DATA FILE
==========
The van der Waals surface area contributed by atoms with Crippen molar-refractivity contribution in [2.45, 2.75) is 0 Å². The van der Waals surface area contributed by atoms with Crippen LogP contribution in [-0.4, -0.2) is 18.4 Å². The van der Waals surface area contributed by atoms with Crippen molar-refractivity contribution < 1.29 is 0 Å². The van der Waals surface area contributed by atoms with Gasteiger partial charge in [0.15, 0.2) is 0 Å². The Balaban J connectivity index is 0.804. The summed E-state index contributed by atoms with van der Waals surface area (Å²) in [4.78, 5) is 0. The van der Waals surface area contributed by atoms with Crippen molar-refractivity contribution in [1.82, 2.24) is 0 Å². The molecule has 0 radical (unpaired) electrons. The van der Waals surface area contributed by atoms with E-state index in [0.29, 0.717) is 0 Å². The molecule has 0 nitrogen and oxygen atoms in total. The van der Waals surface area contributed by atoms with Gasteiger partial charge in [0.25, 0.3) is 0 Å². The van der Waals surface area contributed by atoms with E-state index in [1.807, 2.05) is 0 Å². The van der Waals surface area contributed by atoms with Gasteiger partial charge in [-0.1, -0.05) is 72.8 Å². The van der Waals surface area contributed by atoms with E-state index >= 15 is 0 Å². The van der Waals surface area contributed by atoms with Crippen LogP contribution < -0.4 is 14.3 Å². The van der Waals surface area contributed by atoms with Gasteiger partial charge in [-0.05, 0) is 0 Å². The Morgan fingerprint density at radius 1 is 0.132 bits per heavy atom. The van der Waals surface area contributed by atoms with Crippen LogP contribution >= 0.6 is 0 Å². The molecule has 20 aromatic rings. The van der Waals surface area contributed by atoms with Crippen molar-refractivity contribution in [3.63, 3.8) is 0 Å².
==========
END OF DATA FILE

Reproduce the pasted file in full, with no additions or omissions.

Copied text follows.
The van der Waals surface area contributed by atoms with Crippen molar-refractivity contribution in [2.45, 2.75) is 0 Å². The van der Waals surface area contributed by atoms with Crippen LogP contribution in [-0.4, -0.2) is 18.4 Å². The van der Waals surface area contributed by atoms with Crippen molar-refractivity contribution < 1.29 is 0 Å². The van der Waals surface area contributed by atoms with Gasteiger partial charge in [0.15, 0.2) is 0 Å². The Balaban J connectivity index is 0.804. The summed E-state index contributed by atoms with van der Waals surface area (Å²) in [4.78, 5) is 0. The van der Waals surface area contributed by atoms with Crippen molar-refractivity contribution in [1.82, 2.24) is 0 Å². The molecule has 0 radical (unpaired) electrons. The van der Waals surface area contributed by atoms with E-state index in [0.29, 0.717) is 0 Å². The molecule has 0 nitrogen and oxygen atoms in total. The van der Waals surface area contributed by atoms with Gasteiger partial charge in [0.25, 0.3) is 0 Å². The van der Waals surface area contributed by atoms with E-state index in [1.807, 2.05) is 0 Å². The van der Waals surface area contributed by atoms with Gasteiger partial charge in [-0.1, -0.05) is 72.8 Å². The van der Waals surface area contributed by atoms with E-state index >= 15 is 0 Å². The van der Waals surface area contributed by atoms with Crippen LogP contribution < -0.4 is 14.3 Å². The van der Waals surface area contributed by atoms with Gasteiger partial charge in [-0.05, 0) is 0 Å². The Morgan fingerprint density at radius 1 is 0.132 bits per heavy atom. The van der Waals surface area contributed by atoms with Crippen LogP contribution >= 0.6 is 0 Å². The molecule has 20 aromatic rings. The van der Waals surface area contributed by atoms with Crippen molar-refractivity contribution in [3.63, 3.8) is 0 Å².